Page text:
Characterising the taxonomic composition of children and livestock gut microbiomes and of environmental samples and the potential role for household-level microbiome sharing in western Kenya

Emily Mosites, Samuel Mwangi, Elkanah Otiang, Gemina Garland-Lewis, Matt Sammons, Clayton O. Onyango, Alexander Eng, Cecilia Noecker, Ohad Manor, Sarah Hilton, Douglas R. Call, M. Kariuki Njenga, Jennifer Zambriski, Judith N. Wasserheit, Judd L Walson, Guy H Palmer, Joel M. Montgomery, Elhanan Borenstein, Richard Omore, Peter M Rabinowitz

Research output: Contribution to journalMeeting abstractpeer-review

Abstract

Background: Humans and animals living in close proximity may share microbiome constituents at the household level because of daily domestic contact. Such sharing could affect enteric and metabolic functions of the gut microbiome of humans and livestock living in such households. We sought to characterise the microbiome of children, cattle, chickens, and environmental surfaces within households in western Kenya to determine the degree of microbiome sharing.

Methods: We randomly selected households that were part of ongoing syndromic disease surveillance programme with at least one child under 5 years, one cow, and one chicken in the Lwak region of western Kenya. Trained field teams obtained informed consent and during household visits they took samples of stools from up to two children aged 5 years or younger, a healthy cow belonging to the household, a cloacal swab from a household chicken, and environmental swabs of living areas and kitchen surfaces. Samples were refrigerated immediately after collection and transported to a laboratory where they were frozen and subsequently had DNA extracted. DNA from samples was sequenced for 16S ribosomal RNA and 16S rRNA sequences were clustered into operational taxonomic units (OTUs). We analysed and compared the microbial community profiles of human, cow, chicken, and environmental samples to determine their composition and relationship.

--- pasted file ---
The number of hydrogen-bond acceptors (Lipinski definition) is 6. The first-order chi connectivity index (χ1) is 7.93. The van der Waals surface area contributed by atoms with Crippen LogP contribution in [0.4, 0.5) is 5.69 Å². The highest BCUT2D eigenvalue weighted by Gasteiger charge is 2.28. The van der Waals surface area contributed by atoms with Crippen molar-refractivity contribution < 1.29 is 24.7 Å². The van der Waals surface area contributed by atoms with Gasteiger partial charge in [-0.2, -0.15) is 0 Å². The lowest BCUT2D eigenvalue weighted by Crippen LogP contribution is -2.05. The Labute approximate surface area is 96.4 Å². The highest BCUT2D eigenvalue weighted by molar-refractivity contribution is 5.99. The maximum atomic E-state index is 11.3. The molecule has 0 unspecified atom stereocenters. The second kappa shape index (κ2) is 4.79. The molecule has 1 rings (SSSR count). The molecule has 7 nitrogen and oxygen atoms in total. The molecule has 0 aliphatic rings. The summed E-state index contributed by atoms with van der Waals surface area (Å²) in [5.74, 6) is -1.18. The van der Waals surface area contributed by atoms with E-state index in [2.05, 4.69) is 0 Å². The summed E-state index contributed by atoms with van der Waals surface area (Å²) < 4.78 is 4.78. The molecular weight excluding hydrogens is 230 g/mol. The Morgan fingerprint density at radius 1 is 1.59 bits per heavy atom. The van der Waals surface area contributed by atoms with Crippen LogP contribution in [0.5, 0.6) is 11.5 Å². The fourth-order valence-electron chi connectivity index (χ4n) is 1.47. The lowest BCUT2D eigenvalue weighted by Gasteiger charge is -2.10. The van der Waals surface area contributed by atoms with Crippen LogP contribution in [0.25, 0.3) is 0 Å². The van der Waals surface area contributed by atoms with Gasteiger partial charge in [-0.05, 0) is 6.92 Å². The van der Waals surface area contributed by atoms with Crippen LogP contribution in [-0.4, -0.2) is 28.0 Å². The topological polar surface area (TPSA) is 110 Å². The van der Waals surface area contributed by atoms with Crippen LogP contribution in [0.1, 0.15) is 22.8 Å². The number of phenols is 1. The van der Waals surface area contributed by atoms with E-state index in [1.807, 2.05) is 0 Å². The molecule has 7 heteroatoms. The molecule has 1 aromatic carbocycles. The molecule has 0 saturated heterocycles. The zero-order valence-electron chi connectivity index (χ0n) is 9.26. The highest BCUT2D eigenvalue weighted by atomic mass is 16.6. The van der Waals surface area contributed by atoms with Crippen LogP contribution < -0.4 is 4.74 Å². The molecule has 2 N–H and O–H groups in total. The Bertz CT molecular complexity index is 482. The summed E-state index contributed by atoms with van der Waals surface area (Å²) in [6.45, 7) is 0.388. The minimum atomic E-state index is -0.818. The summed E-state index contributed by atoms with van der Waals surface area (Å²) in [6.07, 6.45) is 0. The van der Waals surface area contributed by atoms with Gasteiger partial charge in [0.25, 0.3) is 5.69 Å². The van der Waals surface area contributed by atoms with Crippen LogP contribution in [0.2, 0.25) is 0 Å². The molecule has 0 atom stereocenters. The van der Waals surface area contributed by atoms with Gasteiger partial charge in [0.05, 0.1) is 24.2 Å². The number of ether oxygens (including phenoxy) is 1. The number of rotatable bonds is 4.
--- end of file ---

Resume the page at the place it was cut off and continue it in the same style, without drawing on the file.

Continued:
Findings: A principal coordinates analysis of taxonomic profiles showed that each sample type (ie, human, cow, chicken, and environmental samples) was associated with a distinct microbial composition. Children who shared a household had greater similarity in their microbiome compositions than did children from different households. We also noted a slightly greater degree of similarity in the microbiome composition of children and cows sharing a household than in children and cows from different households, but this pattern did not reach statistical significance. We also noted that the diversity of gut microbiomes in children increased with age.

Interpretation: Exchange of microbiome components may occur at the household level, but the extent to which this takes place remains poorly understood. Further investigation should focus on the role of shared pathogens or non-pathogenic microbes and implications for growth, development, and disease status across species.
Original languageEnglish
JournalThe Lancet Global Health
Volume4
Issue number1
DOIs
Publication statusPublished - 1 Apr 2016

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